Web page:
Two progressives clash over methods
Mike O’Brien (incumbent) versus Albert Shen
City Councilmember Mike O’Brien faces challenger Albert Shen in the race for Seattle City Council Position 8.
O’Brien, who is seeking a second term on the council, touts preserving funding for social services and creating a safe parking program for people living in their cars among his accomplishments on the job.
Shen, the owner of a transportation engineering firm, is vying for his first elected office. He is campaigning as a progressive who will bring a results-based approach to city government.
The two candidates differ on how to promote social equity, including how to create and preserve affordable housing and what to do about the city’s homeless population.
In May the city council adopted legislation to allow taller, denser buildings in South Lake Union through incentive zoning, which uses additional height and floor area as an incentive for developers to provide affordable housing, among other amenities.
O’Brien, together with fellow councilmembers Tim Burgess and Sally Clark, supported taking small steps toward requiring developers to create more affordable housing, while Councilmember Nick Licata pushed the council to charge developers a much higher fee, a move O’Brien called “the Licata leap.”
O’Brien settled on a comparitively lower fee so that his fellow councilmembers could agree, ordinances would pass and the projects could get started, he said.
Still, O’Brien concedes the changes made in South Lake Union are paltry compared to the citywide need for affordable housing.
“We’re barely scratching the surface,” he said. “We need to step back and take a look at our whole affordable housing strategy throughout the city. Even the number I ended up at, there was a lot of pushback from folks on the developer side.”
Shen said O’Brien and the council erred in not being more proactive about affordable housing.
“What happened in South Lake Union, they need to take a good ‘lessons learned,’” Shen said. “They’re bringing in a national consultant [on creating affordable housing], and I think that’s a great first step. In my mind, it should’ve been done before,” he said.
Shen also expressed ambivalence about the efficacy of incentive zoning, calling it “speculative.”
“I agree with the fundamentals of it, that’s a great start. But it doesn’t really move the needle as far as we really need to go because things are changing so rapidly,” he said.
Affordable housing units could be built more quickly and cost-effectively in less expensive neighborhoods, Shen said.
“He [O’Brien] says you’re moving poverty, I say you’re taking an opportunity to up the economic opportunity of that local community,” Shen said.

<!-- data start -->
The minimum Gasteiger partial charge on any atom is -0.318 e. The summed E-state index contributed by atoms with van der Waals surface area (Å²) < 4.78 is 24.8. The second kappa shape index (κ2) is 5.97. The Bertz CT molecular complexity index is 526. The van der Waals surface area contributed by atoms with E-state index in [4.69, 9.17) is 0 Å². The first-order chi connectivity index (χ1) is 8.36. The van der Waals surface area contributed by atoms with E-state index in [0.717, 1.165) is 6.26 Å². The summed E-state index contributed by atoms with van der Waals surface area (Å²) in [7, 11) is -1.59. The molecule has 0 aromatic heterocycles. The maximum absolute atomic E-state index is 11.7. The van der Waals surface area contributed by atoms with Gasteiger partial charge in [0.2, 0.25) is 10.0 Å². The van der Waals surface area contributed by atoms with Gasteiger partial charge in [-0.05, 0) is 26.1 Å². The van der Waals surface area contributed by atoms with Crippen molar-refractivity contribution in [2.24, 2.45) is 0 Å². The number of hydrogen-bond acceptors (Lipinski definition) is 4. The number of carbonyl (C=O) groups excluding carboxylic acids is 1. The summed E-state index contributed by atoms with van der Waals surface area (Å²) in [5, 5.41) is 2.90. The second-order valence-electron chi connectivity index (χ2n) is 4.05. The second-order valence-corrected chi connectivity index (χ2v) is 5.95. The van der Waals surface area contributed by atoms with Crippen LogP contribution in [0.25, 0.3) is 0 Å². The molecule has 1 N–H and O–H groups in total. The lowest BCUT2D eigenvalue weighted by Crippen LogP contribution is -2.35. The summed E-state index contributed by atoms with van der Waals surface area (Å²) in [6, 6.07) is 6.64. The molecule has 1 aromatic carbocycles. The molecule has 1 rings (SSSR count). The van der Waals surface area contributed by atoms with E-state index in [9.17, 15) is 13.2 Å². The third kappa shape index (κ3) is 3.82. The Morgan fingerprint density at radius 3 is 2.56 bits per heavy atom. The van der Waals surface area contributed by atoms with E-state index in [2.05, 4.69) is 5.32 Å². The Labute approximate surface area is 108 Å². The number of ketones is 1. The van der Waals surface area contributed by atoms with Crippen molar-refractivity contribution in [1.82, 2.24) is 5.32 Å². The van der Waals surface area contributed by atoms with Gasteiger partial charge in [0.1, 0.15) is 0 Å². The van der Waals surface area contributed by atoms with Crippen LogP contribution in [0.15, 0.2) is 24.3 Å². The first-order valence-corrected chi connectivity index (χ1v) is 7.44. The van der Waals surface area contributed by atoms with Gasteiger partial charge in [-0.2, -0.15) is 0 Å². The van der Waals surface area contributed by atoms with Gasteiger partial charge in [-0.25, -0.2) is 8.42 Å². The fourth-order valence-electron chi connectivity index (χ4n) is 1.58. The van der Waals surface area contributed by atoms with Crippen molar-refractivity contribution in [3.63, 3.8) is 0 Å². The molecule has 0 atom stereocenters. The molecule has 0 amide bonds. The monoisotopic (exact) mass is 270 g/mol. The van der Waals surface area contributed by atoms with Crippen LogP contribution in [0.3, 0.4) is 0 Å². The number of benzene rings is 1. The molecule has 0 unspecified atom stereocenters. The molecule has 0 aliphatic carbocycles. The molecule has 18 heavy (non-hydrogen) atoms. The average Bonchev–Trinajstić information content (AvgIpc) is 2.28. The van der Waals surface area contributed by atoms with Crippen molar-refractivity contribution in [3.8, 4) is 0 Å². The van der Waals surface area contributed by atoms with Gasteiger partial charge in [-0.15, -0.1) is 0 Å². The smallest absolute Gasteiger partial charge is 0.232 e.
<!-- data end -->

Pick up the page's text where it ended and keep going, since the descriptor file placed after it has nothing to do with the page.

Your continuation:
O’Brien said he prefers that affordable housing is included in every development.
But when that’s not possible, having some affordable housing in each neighborhood ought to be a priority for the city, in part because proximity to job centers provides opportunities for economic advancement.
“The goal here isn’t just about housing, it’s about families being successful. And location matters,” O’Brien said.
Location would not be so critical if Seattle had better mass transit, Shen said. Metro is facing a $75 million budget gap in 2014. Sales tax is the largest single source of Metro’s funding, and since 2008 the weak economy has caused an ongoing revenue shortfall for Metro.
Shen said transit funding is lacking in part because city officials have had a poor relationship with state leaders, something he attributes to opposition to the deep-bore tunnel to replace the Viaduct, a stance taken by O’Brien as well as Mayor Mike McGinn.
To repair that fallout, Shen said he would pursue federal money, and “leverage my relationships with our local congressional delegation and find ways to get money for us locally.” He would also pursue private money to help supplement Seattle’s transportation funding, he said.
The subject of Nickelsville is also illustrative of the candidates’ differing views on homelessness.
Nickelsville had squatted for two years on land in West Seattle before the city of Seattle came up with $500,000 to find housing for the camp’s residents.
That money enabled Union Gospel Mission to help find housing for 30 or 40 households, O’Brien said.
“That was a pretty good record for a three-month period that we intensely focused on,” and shows what city officials can do when there’s a sense of urgency, he said.
O’Brien supported an ordinance proposed by Licata that would’ve allowed other organizations, not just churches, to host temporary homeless camps, but it failed to pass the council.
He said homeless camps are a harm-reduction strategy for those awaiting housing, but, he added, “I think most of us agree that living in a tent on a lot is not a long-term solution.”
Shen, by contrast, takes a harder line on homeless camps. He said homeless encampments shouldn’t be allowed, let alone expanded, even as an emergency survival strategy.
“We just need to get away from these types of facilities,” Shen said of homeless encampments. “It doesn’t do anyone any good.”
Shen said he supports education and training for homeless people, tax credits and incentives for hiring them, and, in the case of the chronically homeless, “getting an understanding of who these people are and target how they are living.”
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